Detroit Lions will join NFL’s latest trend: The no-huddle offense

Chip Kelly developed a unique brand of quick-passing, fast-paced offense that turned him into one of the country’s greatest novelties at Oregon.
The Ducks rattled off plays faster than just about anybody, scored more than just about anybody and won more than just about anybody during the Kelly era.

Then he made the jump last offseason to the Philadelphia Eagles, and the NFL watched with great intrigue to see how his system would fare against the more cerebral defenses of the professional ranks.
Was Kelly’s brand of no-huddle attack a college gimmick? Or the wave of the future?

He’s ended up being a smash hit, as the Eagles’ offense soared into the top five. Kelly turned a 4-12 team into a 10-6 outfit, won the NFC East and captured the organization’s first playoff berth since 2010.
Suddenly time of possession — which the Eagles finished last in — is becoming an irrelevant metric. Plays per game is the latest NFL sensation, as offenses play faster and faster. More are starting to ditch the huddle.

And the Detroit Lions could be the latest team to join that trend.
New coach Jim Caldwell said this week he plans to install the no-huddle offense as a regular component of his scheme.

“Tempo, more so than anything else, is a weapon,” Caldwell said this week. “You use it every single ballgame at some point in time (anyway). The 2-minute offense, before the half, end of game and those kinds of things. If it’s part of your package, it’s a little bit easier in that realm, and it’s a very, very important realm.

“Sometimes you’ll employ it at different points in the game when the opposition doesn’t expect it. And when you do, it does put pressure on them.”

The Lions have completely revamped their offensive braintrust after firing coach Jim Schwartz and offensive coordinator Scott Linehan. And they’ve brought in guys experienced with big-time offenses.

Caldwell has a reputation for cultivating quarterbacks after working for a decade with Peyton Manning. His offensive coordinator will be former Saints quarterbacks coach Joe Lombardi, who has worked with Drew Brees for seven years and has been at the fore of offensive innovation.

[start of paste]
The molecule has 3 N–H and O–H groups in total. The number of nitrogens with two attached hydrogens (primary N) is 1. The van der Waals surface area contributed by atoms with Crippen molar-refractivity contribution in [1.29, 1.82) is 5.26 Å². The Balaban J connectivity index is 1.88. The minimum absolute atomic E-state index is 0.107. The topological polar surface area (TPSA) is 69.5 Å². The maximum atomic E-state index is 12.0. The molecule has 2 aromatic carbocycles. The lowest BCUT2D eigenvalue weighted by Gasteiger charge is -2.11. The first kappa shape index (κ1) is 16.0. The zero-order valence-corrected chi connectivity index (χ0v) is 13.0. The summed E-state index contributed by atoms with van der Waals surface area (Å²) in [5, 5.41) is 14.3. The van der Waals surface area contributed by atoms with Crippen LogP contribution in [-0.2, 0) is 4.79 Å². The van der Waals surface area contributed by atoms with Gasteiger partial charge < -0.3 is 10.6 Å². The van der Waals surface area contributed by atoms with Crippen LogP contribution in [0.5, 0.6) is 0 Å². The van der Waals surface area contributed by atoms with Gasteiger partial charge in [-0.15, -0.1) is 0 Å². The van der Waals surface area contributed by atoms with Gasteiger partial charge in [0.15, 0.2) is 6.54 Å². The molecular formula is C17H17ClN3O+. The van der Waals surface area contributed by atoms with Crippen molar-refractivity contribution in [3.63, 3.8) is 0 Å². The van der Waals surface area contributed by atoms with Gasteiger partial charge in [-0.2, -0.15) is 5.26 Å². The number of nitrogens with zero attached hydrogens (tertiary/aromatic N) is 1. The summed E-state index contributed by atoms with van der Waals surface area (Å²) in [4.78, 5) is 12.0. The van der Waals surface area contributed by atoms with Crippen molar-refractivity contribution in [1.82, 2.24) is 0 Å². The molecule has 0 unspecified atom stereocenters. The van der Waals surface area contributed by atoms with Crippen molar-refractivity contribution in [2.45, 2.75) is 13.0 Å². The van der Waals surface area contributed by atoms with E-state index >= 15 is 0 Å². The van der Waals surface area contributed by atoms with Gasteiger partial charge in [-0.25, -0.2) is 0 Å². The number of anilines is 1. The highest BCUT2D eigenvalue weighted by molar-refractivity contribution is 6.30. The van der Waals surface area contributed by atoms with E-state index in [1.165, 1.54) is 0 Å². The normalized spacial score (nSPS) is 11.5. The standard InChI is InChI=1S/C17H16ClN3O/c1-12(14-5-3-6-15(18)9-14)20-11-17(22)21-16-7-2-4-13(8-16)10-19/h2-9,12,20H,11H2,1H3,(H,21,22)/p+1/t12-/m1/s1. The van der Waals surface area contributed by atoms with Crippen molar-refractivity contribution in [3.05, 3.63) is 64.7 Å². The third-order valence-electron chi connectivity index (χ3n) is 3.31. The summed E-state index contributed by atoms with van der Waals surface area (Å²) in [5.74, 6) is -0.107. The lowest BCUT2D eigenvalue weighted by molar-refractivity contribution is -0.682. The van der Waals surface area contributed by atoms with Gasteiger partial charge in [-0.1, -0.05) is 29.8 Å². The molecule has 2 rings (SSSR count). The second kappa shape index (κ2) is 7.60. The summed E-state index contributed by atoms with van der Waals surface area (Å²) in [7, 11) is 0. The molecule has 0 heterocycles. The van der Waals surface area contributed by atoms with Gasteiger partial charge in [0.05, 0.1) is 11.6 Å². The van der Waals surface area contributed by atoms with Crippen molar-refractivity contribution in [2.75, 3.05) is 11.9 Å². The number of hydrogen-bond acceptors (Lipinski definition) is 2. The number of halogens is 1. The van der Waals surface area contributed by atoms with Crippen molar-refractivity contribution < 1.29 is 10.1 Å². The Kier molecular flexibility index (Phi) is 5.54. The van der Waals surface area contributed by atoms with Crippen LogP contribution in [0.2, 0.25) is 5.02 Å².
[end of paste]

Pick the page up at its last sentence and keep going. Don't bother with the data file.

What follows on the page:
It remains unclear exactly what the new offense will look like, or even who will call the plays. But Detroit already was fifth in plays per game last season (68.9), and could rattle off even more next year with a faster, more aggressive philosophy.

The Lions won’t mimic Philadelphia’s pace, which is break neck almost all the time. They are expected to deploy the no-huddle more as a changeup rather than as a base scheme.

But when Detroit does go no-huddle, the objective will be the same: To put defenses in unfavorable situations because they can’t substitute quite how they would like.

More no-huddling likely also means more audibling for quarterback Matthew Stafford, and Caldwell has no problem with that. It’s another tool for putting the defense in a bad position before the ball is even snapped.

“The audible is a big part of the game now because of the fact you get so many multiple defenses that change,” Caldwell said. “You can call a play, but you don’t have any idea what the defense is going to be. The guy standing behind the center does, because of the fact he can wait you out until he sees exactly what he wants.

“He can manipulate you into showing what (defenses are) going to play, and therefore get into a better angle, get you out of a bad play, those types of things. I think those things are necessary.”

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